Report on Global Trend in Church Planting

February 16, 2023

Over the last century, the face of Christianity has radically changed. The past five hundred years of church history has often focused on European churches and their descendants. Yet as historian Philip Jenkins has noted, the last one hundred years has seen a new shift in the center of gravity for the Christian movement southward to Africa, Asia, and Latin America.1

The 21st century gave rise to over 420,000 missionaries, only 12-15 percent of which were from the West.2 To better understand this phenomenon, consider the following statistics. In 1910, about two-thirds of the world’s Christians lived in Europe, where the bulk of Christians had been for a millennium.

Today, about one in every four Christians lives in sub-Saharan Africa (24%), and about one-in-eight is found in Asia and the Pacific (13%). The number of Christians around the world has nearly quadrupled in the last 100 years, from about 600 million in 1910 to more than 2 billion in 2010. More than 1.3 billion Christians live in the Global South (61%), compared with about 860 million in the Global North (39%).3

The result is church planting has become a global phenomenon that crosses cultural, linguistic, and geographic boundaries around the world.

The result is church planting has become a global phenomenon that crosses cultural, linguistic, and geographic boundaries around the world.

Research Project

There is a lot we can learn from the global church by looking at what God is doing through church planting. Our research team conducted several small scale research projects between 2021-2022 to examine trends in global church planters. The research approach was a qualitative study in three phases, using mixed methods as follows:

Phase I. Case Studies from a global summit of that gathered more than sixty church planters representing twenty countries to hear case studies, keynote presentations, and first-hand reports of how faithful women and men are being used to start new faith communities. There were presentations from Southeast Asia, East Asia, Africa, Europe, Oceania, North America, Latin America and the Middle East. Case study presenters include, Kenya; Denmark; Singapore; Brazil; Japan; Fiji; Beirut, Lebanon; and the United States.

Phase II. Questionnaire/Interviews: an open-ended questionnaire was emailed to 2,137 church planters from different countries to gain insight into common themes and trends in global church planting.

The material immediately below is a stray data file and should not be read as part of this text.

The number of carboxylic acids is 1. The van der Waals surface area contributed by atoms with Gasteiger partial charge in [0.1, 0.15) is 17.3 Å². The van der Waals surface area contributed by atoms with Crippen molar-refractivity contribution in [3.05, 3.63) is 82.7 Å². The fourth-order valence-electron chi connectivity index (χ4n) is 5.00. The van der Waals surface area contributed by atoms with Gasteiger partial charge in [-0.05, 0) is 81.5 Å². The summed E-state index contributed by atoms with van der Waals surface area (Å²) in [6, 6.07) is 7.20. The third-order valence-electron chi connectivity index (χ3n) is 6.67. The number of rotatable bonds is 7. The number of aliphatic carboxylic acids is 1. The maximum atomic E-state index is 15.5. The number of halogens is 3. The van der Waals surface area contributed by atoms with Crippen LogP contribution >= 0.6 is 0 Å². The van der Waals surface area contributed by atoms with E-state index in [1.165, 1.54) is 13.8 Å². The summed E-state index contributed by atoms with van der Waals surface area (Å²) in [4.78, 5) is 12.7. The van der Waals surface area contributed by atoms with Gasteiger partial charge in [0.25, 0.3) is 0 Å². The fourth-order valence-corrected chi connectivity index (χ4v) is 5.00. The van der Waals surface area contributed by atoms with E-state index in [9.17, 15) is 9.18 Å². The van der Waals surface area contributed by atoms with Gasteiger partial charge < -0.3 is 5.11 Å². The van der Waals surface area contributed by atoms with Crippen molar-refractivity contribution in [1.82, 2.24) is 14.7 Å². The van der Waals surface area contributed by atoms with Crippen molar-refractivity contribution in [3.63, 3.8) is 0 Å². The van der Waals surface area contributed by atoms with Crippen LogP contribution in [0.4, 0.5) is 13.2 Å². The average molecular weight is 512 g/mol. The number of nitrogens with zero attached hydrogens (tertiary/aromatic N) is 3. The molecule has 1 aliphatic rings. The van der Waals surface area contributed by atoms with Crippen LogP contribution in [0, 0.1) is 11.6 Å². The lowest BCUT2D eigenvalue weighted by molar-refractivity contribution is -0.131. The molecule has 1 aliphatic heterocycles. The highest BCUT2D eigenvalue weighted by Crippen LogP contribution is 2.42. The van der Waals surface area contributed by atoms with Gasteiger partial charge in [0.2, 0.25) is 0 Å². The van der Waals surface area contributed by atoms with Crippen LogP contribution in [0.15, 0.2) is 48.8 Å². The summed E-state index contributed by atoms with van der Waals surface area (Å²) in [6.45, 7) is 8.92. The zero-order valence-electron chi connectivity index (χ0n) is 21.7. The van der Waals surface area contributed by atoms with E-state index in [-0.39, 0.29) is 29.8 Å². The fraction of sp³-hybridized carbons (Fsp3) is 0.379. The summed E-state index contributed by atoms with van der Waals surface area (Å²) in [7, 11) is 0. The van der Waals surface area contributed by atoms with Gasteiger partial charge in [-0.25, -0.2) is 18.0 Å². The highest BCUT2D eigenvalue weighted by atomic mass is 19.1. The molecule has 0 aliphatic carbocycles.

Phase II. Focus Group: Conducted focus groups with 26 Church Planting Network and denominational leaders.  Here is a brief overview of the results of the research.

Demographics Location

  • 55% from North America
  • 45% International (not NA)
    • 17% Africa
    • 12% Asia
    • 6% Europe
    • 2% Latin America
    • 1% Middle East
    • 4% Oceania
    • 4% Other

Report on Global Trend in Church Planting Table

Major Themes From the Research

  1. The church is in a season of major transition.
  2. New wineskins of church are emerging.
  3. Discipleship is a major issue that needs to be prioritized.
  4. The church must become contextually relevant.
  5. The church is being called to a season of prayer.
  6. People are hungry for community after the pandemic.
  7. There is a shift from church planting to church multiplication.
  8. There is a rise in micro-churches.

1 See Phillip Jenkins, The Next Christendom: The Coming of Global Christianity (New York: Oxford University Press, 2011). A helpful short introduction to the rise of global Christianity is Lamin Sanneh, Whose Religion is Christianity? The Gospel Beyond the West. (Grand Rapids, MI: Wm. B. Eerdmans Publishing, 2003).

2 See Timothy Tennent, Invitation to World Missions: A Trinitarian Missiology for the Twenty-first Century (Grand Rapids, MI: Kregel, 2010) 31.


Winfield Bevins

Winfield Bevins

Winfield Bevins is the Director of Church Planting at Asbury Theological Seminary. He has trained leaders from around the world and frequently speaks at conferences, churches, and seminaries on a variety of topics. He is the author of several books including Marks of a Movement and Healthy Rhythms for Leaders. He is the co-founder of Missional Formation Coaching, which is designed to help leaders thrive by promoting healthy rhythms that connect spiritual and missional practices. You can connect with him at and on twitter @winfieldbevins.
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